Hatching a New Easter Tradition? English Town Replaces Chickens’ Eggs With Vegan Eggs

For Immediate Release:
13 April 2017

Olivia Jordan +44 (0) 20 7837 6327, ext 229; [email protected]


PETA Teams Up With Stourbridge for Cruelty-Free Festivities

Stourbridge – After hearing from PETA, Mary Stevens Park in Stourbridge has agreed to switch from cruelly obtained chickens’ eggs to vegan chocolate eggs and reusable plastic eggs for its annual Easter activities – including its egg-and-spoon race.

The park confirmed that it would no longer be using chickens’ eggs after accepting an offer from PETA to provide it with vegan eggs for the festivities. In a letter to the park, the group highlighted the cruelty inherent in the egg industry, which confines countless birds to severely crowded battery-style cages, in which the floor space is little larger than the size of an A4 sheet of paper. When hens’ bodies are exhausted and their egg production wanes, they’re shipped to the abattoir, where their fragile legs are forced into shackles and their throats are cut. Of the chicks hatched to replace these “spent” birds, 50 per cent are males, who – because they can’t lay eggs and haven’t been bred to produce excessive flesh for meat – are either tossed into the rubbish and left to suffocate or thrown into a high-speed meat grinder while they’re still alive.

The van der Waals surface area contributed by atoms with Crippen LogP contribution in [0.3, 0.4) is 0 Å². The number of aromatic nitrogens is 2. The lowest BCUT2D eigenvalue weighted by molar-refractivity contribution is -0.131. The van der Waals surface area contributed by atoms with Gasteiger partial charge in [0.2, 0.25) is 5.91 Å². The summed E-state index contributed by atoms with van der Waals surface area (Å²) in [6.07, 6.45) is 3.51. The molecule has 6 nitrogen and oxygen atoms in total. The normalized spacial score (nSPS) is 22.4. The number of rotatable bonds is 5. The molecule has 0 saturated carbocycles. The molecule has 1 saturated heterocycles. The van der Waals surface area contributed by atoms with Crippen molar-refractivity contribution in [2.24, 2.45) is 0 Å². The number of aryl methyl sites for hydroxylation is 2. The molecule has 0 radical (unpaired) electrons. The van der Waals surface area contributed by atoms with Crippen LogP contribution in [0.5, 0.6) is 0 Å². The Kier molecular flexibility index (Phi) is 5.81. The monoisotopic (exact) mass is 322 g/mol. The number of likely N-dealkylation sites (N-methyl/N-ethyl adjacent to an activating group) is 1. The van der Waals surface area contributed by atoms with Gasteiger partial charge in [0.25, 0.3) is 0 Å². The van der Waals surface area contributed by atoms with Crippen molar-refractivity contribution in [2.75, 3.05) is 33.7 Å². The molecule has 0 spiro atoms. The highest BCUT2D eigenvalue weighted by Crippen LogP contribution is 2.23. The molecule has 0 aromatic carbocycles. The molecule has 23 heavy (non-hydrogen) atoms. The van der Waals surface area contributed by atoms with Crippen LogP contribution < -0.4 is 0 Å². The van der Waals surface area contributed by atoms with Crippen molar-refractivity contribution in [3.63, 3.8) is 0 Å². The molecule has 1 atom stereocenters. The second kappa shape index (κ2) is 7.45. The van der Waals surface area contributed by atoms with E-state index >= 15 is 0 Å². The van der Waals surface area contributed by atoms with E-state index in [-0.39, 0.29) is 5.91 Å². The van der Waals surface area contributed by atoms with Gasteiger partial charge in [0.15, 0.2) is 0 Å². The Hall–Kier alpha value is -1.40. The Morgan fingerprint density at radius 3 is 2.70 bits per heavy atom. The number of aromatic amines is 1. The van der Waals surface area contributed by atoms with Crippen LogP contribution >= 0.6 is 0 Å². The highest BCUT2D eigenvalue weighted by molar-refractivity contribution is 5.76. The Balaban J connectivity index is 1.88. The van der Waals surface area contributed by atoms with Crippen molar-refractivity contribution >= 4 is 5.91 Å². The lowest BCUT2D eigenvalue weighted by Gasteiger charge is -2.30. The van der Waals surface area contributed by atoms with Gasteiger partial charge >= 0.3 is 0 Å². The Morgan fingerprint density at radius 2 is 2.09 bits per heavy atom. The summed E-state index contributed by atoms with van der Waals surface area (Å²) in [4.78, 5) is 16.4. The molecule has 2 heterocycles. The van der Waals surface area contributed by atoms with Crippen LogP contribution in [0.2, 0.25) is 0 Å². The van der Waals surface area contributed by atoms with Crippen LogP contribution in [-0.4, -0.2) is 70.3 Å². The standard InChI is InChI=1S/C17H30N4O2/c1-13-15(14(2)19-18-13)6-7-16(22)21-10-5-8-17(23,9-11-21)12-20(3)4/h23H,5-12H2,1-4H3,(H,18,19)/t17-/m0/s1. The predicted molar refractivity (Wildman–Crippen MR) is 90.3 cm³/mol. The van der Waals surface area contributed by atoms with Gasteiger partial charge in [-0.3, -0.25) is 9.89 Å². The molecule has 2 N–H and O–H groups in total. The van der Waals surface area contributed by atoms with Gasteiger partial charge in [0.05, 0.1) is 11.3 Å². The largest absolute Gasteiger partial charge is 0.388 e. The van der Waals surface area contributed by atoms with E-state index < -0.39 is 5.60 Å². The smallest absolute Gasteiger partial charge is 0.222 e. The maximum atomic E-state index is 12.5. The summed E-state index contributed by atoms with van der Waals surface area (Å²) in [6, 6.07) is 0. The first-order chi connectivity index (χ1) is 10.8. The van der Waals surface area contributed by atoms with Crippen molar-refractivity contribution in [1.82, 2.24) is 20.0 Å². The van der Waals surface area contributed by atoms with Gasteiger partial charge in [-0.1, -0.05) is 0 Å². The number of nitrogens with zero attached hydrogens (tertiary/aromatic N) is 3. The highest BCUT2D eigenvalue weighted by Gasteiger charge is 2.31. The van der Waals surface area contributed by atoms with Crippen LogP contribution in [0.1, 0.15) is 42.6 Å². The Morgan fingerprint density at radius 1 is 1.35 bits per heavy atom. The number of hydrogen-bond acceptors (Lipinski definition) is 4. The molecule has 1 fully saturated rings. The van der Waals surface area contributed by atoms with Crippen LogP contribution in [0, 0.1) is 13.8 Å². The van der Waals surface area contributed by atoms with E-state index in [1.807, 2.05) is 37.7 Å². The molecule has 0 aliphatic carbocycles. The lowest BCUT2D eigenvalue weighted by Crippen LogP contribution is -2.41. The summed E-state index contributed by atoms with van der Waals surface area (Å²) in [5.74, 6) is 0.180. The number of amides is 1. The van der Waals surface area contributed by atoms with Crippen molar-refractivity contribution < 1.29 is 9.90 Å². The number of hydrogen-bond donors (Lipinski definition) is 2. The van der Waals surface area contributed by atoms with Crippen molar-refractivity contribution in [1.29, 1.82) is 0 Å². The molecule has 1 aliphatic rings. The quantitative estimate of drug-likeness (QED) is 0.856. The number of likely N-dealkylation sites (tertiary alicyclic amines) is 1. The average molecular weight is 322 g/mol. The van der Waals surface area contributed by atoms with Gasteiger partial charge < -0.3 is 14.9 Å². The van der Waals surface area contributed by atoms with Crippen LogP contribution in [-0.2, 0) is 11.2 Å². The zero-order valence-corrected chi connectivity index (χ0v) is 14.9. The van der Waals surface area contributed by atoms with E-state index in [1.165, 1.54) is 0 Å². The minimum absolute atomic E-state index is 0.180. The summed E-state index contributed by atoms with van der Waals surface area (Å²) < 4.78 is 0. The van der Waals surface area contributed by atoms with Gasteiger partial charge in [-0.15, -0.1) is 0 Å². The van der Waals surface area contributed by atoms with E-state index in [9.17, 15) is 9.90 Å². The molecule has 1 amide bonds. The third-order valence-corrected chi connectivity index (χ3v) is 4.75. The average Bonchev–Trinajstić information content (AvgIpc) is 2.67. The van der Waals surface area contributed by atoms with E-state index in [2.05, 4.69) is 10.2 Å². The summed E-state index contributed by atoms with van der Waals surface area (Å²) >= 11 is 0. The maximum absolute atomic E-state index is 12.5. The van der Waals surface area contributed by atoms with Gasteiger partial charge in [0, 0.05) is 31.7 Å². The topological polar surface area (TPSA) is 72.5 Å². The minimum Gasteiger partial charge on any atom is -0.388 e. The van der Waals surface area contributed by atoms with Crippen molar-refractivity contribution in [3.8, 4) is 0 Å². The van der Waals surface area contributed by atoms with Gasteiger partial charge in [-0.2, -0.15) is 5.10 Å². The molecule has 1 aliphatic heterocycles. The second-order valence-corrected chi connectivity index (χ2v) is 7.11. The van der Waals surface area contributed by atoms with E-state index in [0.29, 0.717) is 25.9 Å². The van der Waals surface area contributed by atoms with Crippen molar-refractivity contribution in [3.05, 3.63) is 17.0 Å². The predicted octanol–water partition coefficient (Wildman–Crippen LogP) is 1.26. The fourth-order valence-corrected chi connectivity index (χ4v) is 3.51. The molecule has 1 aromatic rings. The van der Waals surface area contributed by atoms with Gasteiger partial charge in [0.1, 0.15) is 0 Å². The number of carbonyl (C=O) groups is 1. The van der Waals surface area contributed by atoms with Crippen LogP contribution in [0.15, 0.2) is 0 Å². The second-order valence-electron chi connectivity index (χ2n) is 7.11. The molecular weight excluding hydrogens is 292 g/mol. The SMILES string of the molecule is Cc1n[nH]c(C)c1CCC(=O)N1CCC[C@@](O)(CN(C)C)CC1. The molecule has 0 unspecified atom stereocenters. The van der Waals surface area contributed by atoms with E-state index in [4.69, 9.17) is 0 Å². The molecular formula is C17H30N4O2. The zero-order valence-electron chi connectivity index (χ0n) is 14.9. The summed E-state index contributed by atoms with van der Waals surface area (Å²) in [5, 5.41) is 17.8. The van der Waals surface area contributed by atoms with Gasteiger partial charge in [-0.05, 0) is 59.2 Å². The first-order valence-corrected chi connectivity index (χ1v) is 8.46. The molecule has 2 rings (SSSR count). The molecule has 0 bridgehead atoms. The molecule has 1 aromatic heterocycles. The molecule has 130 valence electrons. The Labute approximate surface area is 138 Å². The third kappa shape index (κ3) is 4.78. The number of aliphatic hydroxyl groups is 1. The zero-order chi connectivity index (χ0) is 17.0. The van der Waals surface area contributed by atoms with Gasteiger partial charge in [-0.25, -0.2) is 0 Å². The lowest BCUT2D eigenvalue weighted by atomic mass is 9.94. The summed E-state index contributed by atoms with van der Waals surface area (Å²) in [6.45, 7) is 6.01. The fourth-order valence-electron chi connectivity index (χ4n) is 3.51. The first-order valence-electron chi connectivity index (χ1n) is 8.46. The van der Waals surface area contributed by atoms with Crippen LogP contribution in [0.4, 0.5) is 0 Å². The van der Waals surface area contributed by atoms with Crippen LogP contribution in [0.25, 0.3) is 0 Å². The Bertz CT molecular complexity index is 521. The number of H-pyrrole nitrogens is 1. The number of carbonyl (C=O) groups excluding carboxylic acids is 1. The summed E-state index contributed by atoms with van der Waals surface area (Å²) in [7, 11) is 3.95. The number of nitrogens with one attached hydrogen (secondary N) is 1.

“You can’t eggnore the cruelty of the egg industry, which crams millions of smart, sensitive chickens into cages so small that they cannot stretch out even a single wing, let alone do anything else that comes naturally to them”, says PETA Director Elisa Allen. “By switching to vegan eggs, Stourbridge is helping stop this suffering – without sacrificing any of the fun.”

In addition to being a kinder option, using vegan chocolate eggs that can be eaten or plastic eggs that can be reused many times for Easter activities is less wasteful and better for the environment than using chickens’ eggs. Furthermore, because vegan chocolate is dairy- and egg-free, children with lactose intolerance or an egg allergy aren’t excluded from the fun.

For more information, please visit PETA.org.uk.